That feminine quality of menswear is what today stands out as Sartori’s own design signature at Ermenegildo Zegna, where he returned in the newly created role of artistic director of the whole group in 2016. At the time, streetwear was all the rage, entering the realm of luxury fashion via the main door. But instead of jumping on the bandwagon, Sartori considered this shift in men’s style with poetic sensibility. One of his first product launches for the house was the Tiziano, a trainer combining couture-like techniques of weaving with a chunky, of-the-moment silhouette. That casual yet refined interpretation of everyday dressing was reflected across the whole Zegna wardrobe in his debut, AW17 show. In the three years since, menswear has definitely moved on from hoodies and tracksuits, with a new-found nostalgic dedication to old-school elegance. Once again, Sartori seems to be in his groove.

“I don’t think that streetwear will disappear completely because it’s part of the generation,” he says. “The idea of blending sportswear elements into tailoring and tailoring elements and fabric into sportswear [has] always been part of my job, but today, like never before, I really like the idea of building a new form of suits. There is a combination of the matching fabric, the top and the bottom, but they are not a classic blazer and a classic pant. On the contrary, one of two elements could be a classic element with the other one completely belonging to another generation.” He recognises one of the most successful suit designs to come out of Zegna in the past few years as a bomber jacket with a modern, tailored trouser, made in a fine, 14-micron wool and cashmere. “That’s the suit of tomorrow,” Sartori declares.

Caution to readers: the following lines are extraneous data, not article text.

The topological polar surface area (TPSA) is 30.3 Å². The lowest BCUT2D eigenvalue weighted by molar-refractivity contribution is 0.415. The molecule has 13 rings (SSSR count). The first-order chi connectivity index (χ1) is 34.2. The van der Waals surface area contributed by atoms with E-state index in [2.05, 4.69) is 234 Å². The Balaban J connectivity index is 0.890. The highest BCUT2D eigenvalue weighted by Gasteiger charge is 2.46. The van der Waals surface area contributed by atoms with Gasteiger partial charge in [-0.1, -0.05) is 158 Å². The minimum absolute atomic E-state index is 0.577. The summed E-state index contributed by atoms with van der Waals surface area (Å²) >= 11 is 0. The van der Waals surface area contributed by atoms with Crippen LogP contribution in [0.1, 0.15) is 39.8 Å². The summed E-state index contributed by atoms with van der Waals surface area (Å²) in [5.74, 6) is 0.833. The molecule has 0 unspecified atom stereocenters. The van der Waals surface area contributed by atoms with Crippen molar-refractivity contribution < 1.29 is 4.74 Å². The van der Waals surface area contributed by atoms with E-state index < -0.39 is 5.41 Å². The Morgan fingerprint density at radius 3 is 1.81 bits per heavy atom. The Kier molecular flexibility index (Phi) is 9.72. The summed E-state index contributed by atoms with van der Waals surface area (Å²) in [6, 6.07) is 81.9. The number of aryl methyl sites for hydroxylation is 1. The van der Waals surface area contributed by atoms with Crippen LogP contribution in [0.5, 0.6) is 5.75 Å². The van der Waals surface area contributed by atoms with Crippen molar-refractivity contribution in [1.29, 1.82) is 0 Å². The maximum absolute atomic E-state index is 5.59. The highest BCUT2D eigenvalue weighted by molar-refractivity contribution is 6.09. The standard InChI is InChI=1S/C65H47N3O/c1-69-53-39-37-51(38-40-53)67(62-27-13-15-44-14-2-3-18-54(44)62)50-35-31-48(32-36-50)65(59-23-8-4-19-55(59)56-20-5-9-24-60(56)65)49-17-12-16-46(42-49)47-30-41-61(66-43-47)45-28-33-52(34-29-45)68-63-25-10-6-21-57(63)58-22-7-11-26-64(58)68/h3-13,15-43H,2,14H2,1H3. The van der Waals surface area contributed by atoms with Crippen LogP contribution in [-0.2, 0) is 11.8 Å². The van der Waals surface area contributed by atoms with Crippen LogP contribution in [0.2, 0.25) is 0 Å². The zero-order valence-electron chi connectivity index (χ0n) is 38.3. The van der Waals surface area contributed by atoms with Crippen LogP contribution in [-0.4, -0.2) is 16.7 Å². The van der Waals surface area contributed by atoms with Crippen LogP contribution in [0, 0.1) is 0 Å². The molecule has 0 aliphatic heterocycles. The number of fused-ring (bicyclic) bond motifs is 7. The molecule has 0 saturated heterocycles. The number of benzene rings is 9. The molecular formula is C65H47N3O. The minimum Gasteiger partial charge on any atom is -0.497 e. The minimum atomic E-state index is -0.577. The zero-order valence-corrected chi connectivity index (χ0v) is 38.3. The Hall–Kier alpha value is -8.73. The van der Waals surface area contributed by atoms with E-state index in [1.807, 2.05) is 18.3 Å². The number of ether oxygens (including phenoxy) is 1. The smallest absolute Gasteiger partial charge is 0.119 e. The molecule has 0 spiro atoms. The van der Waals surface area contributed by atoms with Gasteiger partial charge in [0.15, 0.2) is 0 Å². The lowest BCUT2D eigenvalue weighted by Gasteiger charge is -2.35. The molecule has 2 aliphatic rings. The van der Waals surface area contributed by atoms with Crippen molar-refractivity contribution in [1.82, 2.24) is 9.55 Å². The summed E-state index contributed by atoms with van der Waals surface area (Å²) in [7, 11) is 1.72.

Beyond the suiting, Sartori pushes the sartorial limits of his devoted clients: “To me, in menswear, there is a very thin but deep line between being innovative and modern and being costume.” As examples, he mentions the 11⁄2-breasted jacket, a hybrid of heritage styles, as well as a trench that’s shorter than the classic style. For trousers, it’s about adding details to the classic cut. Think cargo pockets or tapering, all making a new uniform that Sartori describes as “entertaining and different”. In the evolution of Ermenegildo Zegna as a brand in more than a century (the brand was founded in 1910), Sartori also sees the evolution of their audience. “There are the customers who are changing with the brand, but there are also new customers who are totally new guys. They don’t follow the rules like the other ones and have a much more personal-styling mindset. But what I like to do is to size for both, design new collections for both and try to be as new as I can with one thing in mind – to stay in their closets as long as possible.” And it seems to be working well.